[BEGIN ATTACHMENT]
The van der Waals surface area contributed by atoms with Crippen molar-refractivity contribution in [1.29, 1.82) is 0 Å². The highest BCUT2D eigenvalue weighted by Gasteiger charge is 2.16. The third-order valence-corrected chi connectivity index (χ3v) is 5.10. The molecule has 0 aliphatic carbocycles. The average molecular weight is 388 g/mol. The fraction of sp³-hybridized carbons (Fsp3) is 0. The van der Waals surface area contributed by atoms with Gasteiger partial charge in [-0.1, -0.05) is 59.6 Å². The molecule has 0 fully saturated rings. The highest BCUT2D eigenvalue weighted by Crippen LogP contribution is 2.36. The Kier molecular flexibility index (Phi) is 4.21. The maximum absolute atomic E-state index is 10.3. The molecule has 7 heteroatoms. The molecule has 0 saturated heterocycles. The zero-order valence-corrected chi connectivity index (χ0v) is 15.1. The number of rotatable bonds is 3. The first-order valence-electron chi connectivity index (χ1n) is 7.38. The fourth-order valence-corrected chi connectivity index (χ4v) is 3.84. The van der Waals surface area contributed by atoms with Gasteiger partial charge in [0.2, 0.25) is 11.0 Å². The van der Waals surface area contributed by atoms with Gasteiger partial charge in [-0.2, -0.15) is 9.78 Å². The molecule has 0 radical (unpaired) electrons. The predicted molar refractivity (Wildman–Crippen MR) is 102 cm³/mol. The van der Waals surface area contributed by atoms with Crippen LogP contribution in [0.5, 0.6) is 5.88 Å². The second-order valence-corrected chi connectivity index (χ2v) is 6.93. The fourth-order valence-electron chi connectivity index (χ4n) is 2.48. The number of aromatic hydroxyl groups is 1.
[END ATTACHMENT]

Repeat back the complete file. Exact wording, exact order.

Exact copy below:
The van der Waals surface area contributed by atoms with Crippen molar-refractivity contribution in [1.29, 1.82) is 0 Å². The highest BCUT2D eigenvalue weighted by Gasteiger charge is 2.16. The third-order valence-corrected chi connectivity index (χ3v) is 5.10. The molecule has 0 aliphatic carbocycles. The average molecular weight is 388 g/mol. The fraction of sp³-hybridized carbons (Fsp3) is 0. The van der Waals surface area contributed by atoms with Gasteiger partial charge in [-0.1, -0.05) is 59.6 Å². The molecule has 0 fully saturated rings. The highest BCUT2D eigenvalue weighted by Crippen LogP contribution is 2.36. The Kier molecular flexibility index (Phi) is 4.21. The maximum absolute atomic E-state index is 10.3. The molecule has 7 heteroatoms. The molecule has 0 saturated heterocycles. The zero-order valence-corrected chi connectivity index (χ0v) is 15.1. The number of rotatable bonds is 3. The first-order valence-electron chi connectivity index (χ1n) is 7.38. The fourth-order valence-corrected chi connectivity index (χ4v) is 3.84. The van der Waals surface area contributed by atoms with Gasteiger partial charge in [0.2, 0.25) is 11.0 Å². The van der Waals surface area contributed by atoms with Gasteiger partial charge in [-0.2, -0.15) is 9.78 Å². The molecule has 0 radical (unpaired) electrons. The predicted molar refractivity (Wildman–Crippen MR) is 102 cm³/mol. The van der Waals surface area contributed by atoms with Crippen LogP contribution in [0.5, 0.6) is 5.88 Å². The second-order valence-corrected chi connectivity index (χ2v) is 6.93. The fourth-order valence-electron chi connectivity index (χ4n) is 2.48. The number of aromatic hydroxyl groups is 1.